Found-Again Friday: Beyond Therapy

At some point, every kid will beg their parents to let them see an R-rated movie. I was an only child, so I say without shame that my nagging skills—in this and every other regard—were highly advanced, and so Mom took me to see my first R film in the theater when I was 13.

A sort-of art film based on a play.

Why did I waste my +20 Tongue of Nagging on such a thing? In other words, Why Found-Again?–or indeed, found in the first place?

For obvious reasons.

Indeed, this movie represented for me some sort of zenith (nadir?) of Goldblum-fan dweebdom.
Indeed, this movie represented for me some sort of zenith (nadir?) of Goldblum-fan dweebdom.

And for reasons that are obvious if you’ve seen American Dreamer.

I don't think it's actually possible to make Tom Conti not cute, but they certainly had a go at it.
I don’t think it’s actually possible to make Tom Conti not cute, but they certainly had a go at it.

The Premise: I think you have me stumped there. The romantic foibles of some incredibly neurotic people?

Bisexual Bruce (Goldblum) attempts to date homophobic basket case Prudence (Julie Hagerty) while still living with his boyfriend Bob (Christopher Guest). Both Bruce and Prudence are in therapy, with counselors (Tom Conti and Glenda Jackson) in adjacent offices who meet up for quickies during particularly boring sessions. Add in Bob’s excitable mother and a number of minor characters from a French restaurant, and you have a recipe for a nervous breakdown—on the audience’s part, also.

I had an “aha!” moment when I saw that Robert Altman directed Beyond Therapy. While it’s not a comment on the quality of the man’s body of work, this proves Altman’s movies have been Not Doing It For Me since I was a tween (the sole exception: Prêt-à-Porter), and that made me feel a bit better about my initial reaction.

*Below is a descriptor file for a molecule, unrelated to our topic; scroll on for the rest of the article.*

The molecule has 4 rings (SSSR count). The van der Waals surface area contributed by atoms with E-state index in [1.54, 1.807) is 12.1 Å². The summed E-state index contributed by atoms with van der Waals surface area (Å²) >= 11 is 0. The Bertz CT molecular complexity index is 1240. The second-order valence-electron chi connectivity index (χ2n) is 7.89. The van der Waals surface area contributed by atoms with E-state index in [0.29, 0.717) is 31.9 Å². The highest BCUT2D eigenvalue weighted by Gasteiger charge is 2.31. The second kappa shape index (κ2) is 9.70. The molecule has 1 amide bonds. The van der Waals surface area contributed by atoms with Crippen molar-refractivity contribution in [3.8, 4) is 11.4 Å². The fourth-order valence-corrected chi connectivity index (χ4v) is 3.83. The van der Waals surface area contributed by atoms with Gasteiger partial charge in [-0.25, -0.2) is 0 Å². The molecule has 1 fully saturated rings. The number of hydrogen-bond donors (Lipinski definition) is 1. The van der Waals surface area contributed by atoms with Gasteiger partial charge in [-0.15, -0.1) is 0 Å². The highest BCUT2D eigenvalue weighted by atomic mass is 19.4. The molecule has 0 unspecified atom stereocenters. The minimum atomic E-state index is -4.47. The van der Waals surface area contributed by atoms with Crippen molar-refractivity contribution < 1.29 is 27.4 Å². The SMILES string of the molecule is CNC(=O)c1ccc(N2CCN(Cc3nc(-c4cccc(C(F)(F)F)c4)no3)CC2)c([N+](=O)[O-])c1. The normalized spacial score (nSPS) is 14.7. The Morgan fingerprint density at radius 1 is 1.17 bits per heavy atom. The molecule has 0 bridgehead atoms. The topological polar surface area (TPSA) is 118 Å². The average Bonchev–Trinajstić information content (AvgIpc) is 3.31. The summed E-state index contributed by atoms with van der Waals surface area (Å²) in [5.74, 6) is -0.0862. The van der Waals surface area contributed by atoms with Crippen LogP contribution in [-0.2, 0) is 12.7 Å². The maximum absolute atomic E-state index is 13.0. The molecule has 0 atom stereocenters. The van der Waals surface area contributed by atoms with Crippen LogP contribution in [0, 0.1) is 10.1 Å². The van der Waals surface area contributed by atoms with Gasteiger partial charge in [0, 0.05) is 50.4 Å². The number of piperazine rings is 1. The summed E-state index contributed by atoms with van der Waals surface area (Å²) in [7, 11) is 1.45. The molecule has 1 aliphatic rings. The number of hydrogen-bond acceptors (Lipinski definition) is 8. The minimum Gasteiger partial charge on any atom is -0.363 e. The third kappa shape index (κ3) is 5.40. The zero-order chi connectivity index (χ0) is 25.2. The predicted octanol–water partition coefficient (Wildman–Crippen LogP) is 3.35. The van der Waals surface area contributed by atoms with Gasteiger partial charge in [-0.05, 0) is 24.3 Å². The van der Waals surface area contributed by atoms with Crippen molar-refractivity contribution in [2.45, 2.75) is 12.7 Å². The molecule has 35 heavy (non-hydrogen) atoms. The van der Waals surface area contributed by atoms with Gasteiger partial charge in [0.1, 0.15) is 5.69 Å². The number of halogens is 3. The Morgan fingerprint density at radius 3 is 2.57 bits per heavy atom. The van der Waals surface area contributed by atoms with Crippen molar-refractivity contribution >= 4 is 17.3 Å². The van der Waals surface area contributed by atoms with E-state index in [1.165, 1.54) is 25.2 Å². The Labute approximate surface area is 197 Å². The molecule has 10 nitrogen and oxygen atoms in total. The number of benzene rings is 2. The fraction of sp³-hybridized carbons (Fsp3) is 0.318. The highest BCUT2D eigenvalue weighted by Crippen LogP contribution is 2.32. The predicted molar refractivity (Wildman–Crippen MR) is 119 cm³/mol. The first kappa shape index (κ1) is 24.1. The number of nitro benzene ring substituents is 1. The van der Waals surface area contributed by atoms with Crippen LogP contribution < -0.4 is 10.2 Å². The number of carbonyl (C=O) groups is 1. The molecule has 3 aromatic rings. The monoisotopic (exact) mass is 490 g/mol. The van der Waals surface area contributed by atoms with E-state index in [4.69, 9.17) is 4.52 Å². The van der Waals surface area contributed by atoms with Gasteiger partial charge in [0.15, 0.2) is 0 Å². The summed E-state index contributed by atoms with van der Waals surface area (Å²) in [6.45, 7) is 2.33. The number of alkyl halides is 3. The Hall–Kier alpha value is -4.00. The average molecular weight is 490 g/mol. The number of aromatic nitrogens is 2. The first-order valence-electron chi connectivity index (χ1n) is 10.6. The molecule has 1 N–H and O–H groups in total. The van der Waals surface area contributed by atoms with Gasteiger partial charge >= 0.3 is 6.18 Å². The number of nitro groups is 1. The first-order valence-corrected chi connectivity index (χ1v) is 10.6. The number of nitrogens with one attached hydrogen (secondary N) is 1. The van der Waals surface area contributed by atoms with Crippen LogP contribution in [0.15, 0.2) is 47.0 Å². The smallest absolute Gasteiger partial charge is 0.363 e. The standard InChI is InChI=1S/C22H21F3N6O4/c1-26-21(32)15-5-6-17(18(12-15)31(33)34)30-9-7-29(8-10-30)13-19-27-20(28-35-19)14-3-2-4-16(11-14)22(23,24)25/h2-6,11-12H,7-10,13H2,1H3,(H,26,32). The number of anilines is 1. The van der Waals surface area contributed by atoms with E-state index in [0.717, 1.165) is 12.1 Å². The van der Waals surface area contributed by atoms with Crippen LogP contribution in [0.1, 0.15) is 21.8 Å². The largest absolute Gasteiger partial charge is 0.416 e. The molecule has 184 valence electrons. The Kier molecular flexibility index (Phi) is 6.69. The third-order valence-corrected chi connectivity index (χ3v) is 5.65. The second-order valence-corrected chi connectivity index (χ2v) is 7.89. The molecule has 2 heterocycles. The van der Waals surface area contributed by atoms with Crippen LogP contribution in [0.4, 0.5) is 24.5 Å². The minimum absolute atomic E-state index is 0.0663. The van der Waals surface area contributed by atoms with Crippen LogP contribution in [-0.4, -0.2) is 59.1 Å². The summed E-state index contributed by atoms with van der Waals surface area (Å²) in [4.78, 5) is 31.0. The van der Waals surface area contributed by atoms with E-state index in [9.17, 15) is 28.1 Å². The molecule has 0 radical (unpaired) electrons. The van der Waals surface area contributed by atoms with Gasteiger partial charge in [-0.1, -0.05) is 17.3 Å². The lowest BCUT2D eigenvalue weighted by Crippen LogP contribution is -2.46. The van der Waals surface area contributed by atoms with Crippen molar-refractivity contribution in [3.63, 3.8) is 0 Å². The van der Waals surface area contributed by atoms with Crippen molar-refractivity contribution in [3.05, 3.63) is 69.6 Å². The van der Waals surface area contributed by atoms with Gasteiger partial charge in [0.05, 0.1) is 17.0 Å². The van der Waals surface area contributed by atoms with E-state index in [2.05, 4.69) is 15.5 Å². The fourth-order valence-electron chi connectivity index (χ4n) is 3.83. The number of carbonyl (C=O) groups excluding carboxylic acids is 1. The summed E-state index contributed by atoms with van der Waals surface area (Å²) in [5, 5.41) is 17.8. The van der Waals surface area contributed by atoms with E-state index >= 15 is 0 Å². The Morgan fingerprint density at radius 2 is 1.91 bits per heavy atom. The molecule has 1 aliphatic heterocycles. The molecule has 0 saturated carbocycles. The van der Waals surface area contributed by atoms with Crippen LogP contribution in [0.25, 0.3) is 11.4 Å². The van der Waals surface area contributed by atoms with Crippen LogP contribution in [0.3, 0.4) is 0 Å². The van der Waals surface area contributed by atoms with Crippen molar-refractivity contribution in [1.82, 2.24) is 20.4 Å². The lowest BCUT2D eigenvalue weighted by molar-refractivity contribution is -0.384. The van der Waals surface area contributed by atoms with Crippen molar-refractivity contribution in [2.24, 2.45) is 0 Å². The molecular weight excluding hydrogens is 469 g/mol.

However, it seems to have also shot my usual methods straight to hell. This movie is so scattered, it deserves a scattered writeup. Brace yourself for incoming bullet points!

  • I think this must mark the beginning of Goldblum’s European period, so I did learn something!
  • The set design in this movie is fantastic, from the paintings in the Tom Conti character’s office to Bruce and Bob’s apartment.
  • Christopher Guest with facial hair will always ever be Count Rugen to me, which makes his turn as Bob a bit…odd.
  • At the restaurant, Prudence says she writes for People magazine, just like Goldblum’s character in The Big Chill.
  • There’s what I am pretty sure is an Airplane! in-joke referencing Ethel Merman.
  • While it’s neat to see a movie from this far back with a bisexual protagonist, really, did it have to be like this??
  • There is a very cute rabbit hand-puppet.

The Verdict: This didn’t even make my worst-movies list back on my old site, because in spite of its flaws, Beyond Therapy was kind of forgettable in 1987, and I suspect it will be this time too. As I haven’t yet forgotten it, though, my advice is this: treat it as you would treat the Ark of the Covenant. This is a film whose one sound decision, other than set design, was “Let’s put a vest on Conti.” Unless you too are on a quest to see everything Goldblum ever made, avoid avoid avoid.

Might go well with: Leaving the room, watching a better movie in another room, and having a good, stiff drink.

Next time: Blogathon entry!

J. A.

It reads. It writes. It watches. It researches. It overdoes many of those things!

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